Even just chatting with friendly people in the group, I’ve need offered free tree saplings and actually received free seeds of ramps, ginseng, pawpaw tree, and hardy kiwi.
Good groups can be found on Facebook:
To search and find a group, specify the country (or city/town) and find free trade for seeds and cuttings.
Good forums include (but are not limited to!):
Personally, I’ve had the most success with swaps on Facebook Groups because:
- People reply faster on Facebook
- More people are engaged on Facebook
- It is easier to find organized and managed communities of people in your specific country. Trading plants or seeds is not feasible internationally, nor should it be
Build soil with (4) free and (3) low-cost methods
A self-sufficient forest garden system needs to include plants that grow vigorously for long-term soil building—especially if the food forest isn’t near an established natural forest.
1. Make compost out of weeds
Weeds make a nourishing and balanced compost on their own. Typically they have a carbon-to-nitrogen ratio of 25:1 which is about right for a compost heap to break down.
To kill weed seeds you can try hot composting, or not worry about it by applying it beneath sheet mulch later.
For us, composting weeds is an easy solution since we can never keep up with them. Unused areas we let grow wild and try to chop down before they seed to make a big compost pile.
2. Use leaves as mulch
Extra leaves can be collected from neighborhoods before the scheduled collection day.
We love getting free leaf bags because they serve purposes beyond compost as well. We get them to have mulch for our fresh fall-planted garlic, to save the paper bags for sheet mulching new areas, and tarped full-leaf bags can insulate carrot beds from freezing over winter for accessible in-ground root storage.
3. Find free wood chips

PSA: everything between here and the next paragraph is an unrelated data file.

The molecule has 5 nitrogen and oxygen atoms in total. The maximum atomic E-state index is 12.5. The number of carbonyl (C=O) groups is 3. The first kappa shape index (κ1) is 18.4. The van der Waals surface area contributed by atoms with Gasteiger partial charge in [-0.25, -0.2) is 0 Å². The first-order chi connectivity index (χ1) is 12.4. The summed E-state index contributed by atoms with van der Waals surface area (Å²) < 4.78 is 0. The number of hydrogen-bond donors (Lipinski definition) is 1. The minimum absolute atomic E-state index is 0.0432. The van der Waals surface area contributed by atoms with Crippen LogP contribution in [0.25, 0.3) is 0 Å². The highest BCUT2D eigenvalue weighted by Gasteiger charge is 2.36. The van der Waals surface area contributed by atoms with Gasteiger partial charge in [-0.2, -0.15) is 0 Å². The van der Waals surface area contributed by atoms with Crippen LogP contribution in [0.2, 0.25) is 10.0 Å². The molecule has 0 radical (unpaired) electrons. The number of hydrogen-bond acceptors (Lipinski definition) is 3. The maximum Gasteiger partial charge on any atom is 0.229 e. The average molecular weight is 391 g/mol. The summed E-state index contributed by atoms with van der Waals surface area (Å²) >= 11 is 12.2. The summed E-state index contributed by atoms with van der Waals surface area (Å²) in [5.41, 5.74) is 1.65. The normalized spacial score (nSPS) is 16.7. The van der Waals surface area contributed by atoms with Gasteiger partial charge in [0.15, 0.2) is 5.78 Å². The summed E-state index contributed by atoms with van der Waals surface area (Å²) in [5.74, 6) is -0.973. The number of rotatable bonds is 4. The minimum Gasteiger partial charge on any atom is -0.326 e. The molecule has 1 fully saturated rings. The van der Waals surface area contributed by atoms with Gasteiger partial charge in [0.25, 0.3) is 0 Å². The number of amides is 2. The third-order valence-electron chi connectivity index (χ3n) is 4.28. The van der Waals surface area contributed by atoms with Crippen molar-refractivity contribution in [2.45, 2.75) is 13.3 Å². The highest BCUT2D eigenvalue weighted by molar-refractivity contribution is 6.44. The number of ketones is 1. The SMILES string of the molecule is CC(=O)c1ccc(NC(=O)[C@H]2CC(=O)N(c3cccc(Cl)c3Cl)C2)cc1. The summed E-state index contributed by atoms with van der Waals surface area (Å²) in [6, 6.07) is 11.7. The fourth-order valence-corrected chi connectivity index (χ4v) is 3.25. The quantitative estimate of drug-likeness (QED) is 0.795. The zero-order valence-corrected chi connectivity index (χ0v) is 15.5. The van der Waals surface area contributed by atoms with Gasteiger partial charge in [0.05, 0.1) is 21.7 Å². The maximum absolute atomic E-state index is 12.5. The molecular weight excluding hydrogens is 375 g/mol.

A few organization types have woodchips as a byproduct.
- Local tree removal companies – Notice dangerous trees, request removal, and offer a woodchip dumping site
- Chip drop – works excellent for some, unavailable for others
- Hydroelectric companies – Often available for those who aren’t in chip drop vicinity, but live in the woodlands. Hydro often needs a nearby woodchip dump site.
- Freemulch (about trees)- similar to chip drop
4. Forage, buy, or trade nutrient accumulators
In a food forest, you’re going to want plants that serve as many functions as possible. “Accumulators” typically grow fast and produce a lot of body.
Sumac is great at carbon sequestration meaning it turns the elements quickly into wood and plant matter. They aren’t harmed by frequent cutbacks. They can be used to produce volumes of mulch, and biochar, or left standing for shade, and berries for birds.
Comfrey is famed for its vigor, nitrogen, and phosphorus content. After established, comfrey can be “chopped and dropped” for mulch or compost building up to 4x per year.
Mullein is medicinal and can be used in teas. They also have large taproots. When plants with deep roots die, organic material decomposes deep into the earth attracting worms and areas for water to permeate farther into the soil.
Rhubarb is a massive and fast-growing edible perennial. A single leaf can cover a patch of bare soil like a small tarp. The living plant is shaped to catch and funnel water and is best partnered with other water-loving species.
Way more accumulator plants exist than mentioned here—I suggest you use some of these and include a mix of native accumulators from your local area.
5. Buy bulk clover seed for a multi-purpose ground cover
Letting live is always less work.